When you have completed the clearing of the sagittal plane, stand with your hands on your waist: Breathe deeply with your eyes closed for 5-8 full breaths. Then, open your eyes for the next part of the routine. Softly bend your knees, keeping the spine long and the feet rooted. Bring the elbows into the ribs, bending the arms at the elbows: palms face up with hands in a light fist. Inhale as you “punch” the right hand forward (palm now down) from the shoulder at heart level; as you do so, the left elbow pulls back. The left arm remains bent and the fist turns palm down. 

As you exhale, push the left hand forward with an open palm, face down; the right palm also faces down, hand open, as the elbow pulls back, bringing the hand in close to the upper ribs. Continue to inhale as the right hand pushes forward in a fist, as the left hand in a fist pulls back; and exhale to open the hands as the left hand moves forward and the right pulls back. This is a powerful balancing technique for your pranic body; it serves double-duty as a clearing technique for your coronal energy field. Continue the movement for 3 minutes.

Next, after a short standing rest, return your arms to shoulder level, arms reaching out to the sides. Inhale, and then double-exhale (short-long) as you twist the entire torso to the right. As you twist, the left arm bends in, so that the hand comes into a light fist in front of the Heart center, palm down; simultaneously, the right hand opens, palm down. Inhale as you move back to center; exhale to twist left, bending the right arm to bring the fist in front of the heart, and opening the left palm, face down. Continue the twist for 3 minutes.

Special note: To safeguard your knees and lower back, lift the left heel to come up on the ball of the left foot as you twist to the right. Allow the hips and knees and feet to turn slightly in the direction of the twist. When turning to the left, come onto the ball of the right foot to allow it to move with the left twist.

To close your practice, stand quietly with the eyes closed, hands on the waist: Breathe deeply for at least 8 full breaths. Then, release the arms to the sides. Inhale as you circle the arms up through the side space; as they come overhead, turn the palms down, fingertips facing each other. Exhale, as you draw the hands down in front of you, downward-facing palms helping to smooth and settle the now-cleared energy. Repeat two more times, inhaling the arms up, and exhaling to slowly, steadily bring the hands down in front of you.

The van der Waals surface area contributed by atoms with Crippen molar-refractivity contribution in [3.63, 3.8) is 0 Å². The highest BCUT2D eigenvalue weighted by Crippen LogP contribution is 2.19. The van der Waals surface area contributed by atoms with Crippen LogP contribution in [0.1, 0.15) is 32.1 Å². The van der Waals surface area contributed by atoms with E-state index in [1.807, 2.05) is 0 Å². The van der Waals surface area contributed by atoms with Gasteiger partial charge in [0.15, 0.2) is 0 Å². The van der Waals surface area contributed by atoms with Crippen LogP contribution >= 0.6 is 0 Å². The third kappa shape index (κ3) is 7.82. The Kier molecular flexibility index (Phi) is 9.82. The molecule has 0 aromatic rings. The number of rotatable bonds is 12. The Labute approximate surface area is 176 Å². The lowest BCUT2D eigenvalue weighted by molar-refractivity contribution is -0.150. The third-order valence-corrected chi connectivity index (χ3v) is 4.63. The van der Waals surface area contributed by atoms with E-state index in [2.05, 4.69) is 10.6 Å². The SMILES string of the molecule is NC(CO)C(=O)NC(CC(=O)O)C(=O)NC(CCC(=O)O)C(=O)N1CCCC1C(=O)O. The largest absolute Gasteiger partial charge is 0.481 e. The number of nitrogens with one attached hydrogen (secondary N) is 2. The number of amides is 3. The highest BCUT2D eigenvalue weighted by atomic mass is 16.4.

Now, you may choose to lie quietly in svasana for a few minutes. Or, you may prefer to stand and enjoy the sense of opening and balance in your surroundings. Regardless, give your personal energies a chance to resonate with the refreshed energetic fields around you.

Happy Sunday… 

Silent Sundays: What Your Life Becomes–Conclusion: Create and Nurture the Courage to Change

In the first two installments of this three-part series, I addressed how “what one pays attention to is what one’s life becomes.” For me, this idea provokes thoughts of Nature versus Nurture, and of Fate versus Free Will. If, however, one replaces “versus” with “and,” the idea of attention as the catalyst for substantiating one’s life yields to a broader, more varied selection: The innate ability to harmonize with universal energies, and the capacity to evolve despite great odds exist in each of us. When we begin to tap into the wealth of navigational tools within our subtler bodies, the way through one’s particular life becomes clearer.

The previous two practices honed in on chakras One, Three, Five, and Six. Today’s techniques awaken the Second and Fourth chakras: Number Two is the home of creative energy, that from which generative forces and fresh ideas spring; the Heart Chakra houses compassion and courage. Without self-awareness and fearless faith, creativity may go awry or wither for lack of confidence and positivity.